For All In Tents

American cities are becoming increasingly expensive and economically divided. Nowhere is that more visible than in the rise (and fall, and rise, and fall) of urban tent encampments. WaPo’s Terrence McCoy: This is Not Me. “Monica, a stout, wavy-haired woman now living in her seventh tent after cleanup crews tossed the others, looked down the busy street and tried to gird herself for the indignities to come. She needed to place her clothing and blankets into black trash bags, take down the blue and gray nylon tent and wheel everything out of eyesight in a shopping cart. Then she would watch as workers wiped away any trace of her from First Street NE, wheel it all back, pitch her tent again, take an ibuprofen p.m. and then sleep it all away until it was time to go to the fast-food restaurant for work.”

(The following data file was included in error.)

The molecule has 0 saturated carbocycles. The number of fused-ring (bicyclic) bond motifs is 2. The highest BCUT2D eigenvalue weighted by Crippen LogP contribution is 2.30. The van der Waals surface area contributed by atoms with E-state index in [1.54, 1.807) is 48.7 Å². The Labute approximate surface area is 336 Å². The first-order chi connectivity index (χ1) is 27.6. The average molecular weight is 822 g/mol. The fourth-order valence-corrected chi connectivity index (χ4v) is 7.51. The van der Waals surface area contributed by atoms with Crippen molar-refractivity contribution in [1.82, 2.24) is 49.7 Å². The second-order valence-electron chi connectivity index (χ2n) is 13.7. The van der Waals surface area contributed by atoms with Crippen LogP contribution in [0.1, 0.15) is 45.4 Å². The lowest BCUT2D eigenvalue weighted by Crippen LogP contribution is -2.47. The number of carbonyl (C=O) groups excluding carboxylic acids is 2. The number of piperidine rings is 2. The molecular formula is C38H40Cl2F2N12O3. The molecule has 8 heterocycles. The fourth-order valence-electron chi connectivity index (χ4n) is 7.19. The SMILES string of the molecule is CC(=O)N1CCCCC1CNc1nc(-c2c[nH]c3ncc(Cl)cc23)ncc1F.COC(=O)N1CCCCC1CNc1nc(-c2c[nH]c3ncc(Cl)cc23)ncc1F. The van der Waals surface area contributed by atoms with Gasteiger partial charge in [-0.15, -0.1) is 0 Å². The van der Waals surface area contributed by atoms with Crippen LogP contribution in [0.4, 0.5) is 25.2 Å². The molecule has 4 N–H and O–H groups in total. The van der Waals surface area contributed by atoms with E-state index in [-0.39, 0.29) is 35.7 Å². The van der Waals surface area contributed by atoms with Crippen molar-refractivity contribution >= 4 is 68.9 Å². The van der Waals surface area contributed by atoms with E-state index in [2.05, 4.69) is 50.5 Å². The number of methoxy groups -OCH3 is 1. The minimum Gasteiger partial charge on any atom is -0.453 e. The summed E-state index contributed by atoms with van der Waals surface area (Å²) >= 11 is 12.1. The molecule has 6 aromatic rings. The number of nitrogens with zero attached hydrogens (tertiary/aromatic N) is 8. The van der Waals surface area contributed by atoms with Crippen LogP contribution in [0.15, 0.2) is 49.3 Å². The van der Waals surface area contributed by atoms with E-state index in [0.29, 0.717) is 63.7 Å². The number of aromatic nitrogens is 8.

+ “There’s a mix of digital illiteracy and a lack of access to technology, along with these emotional barriers like the shame of being homeless, that leads to this perfect storm that can keep people on the street.” The LA Times on a San Francisco nonprofit that helps reunite homeless with family and friends through digital detective work.

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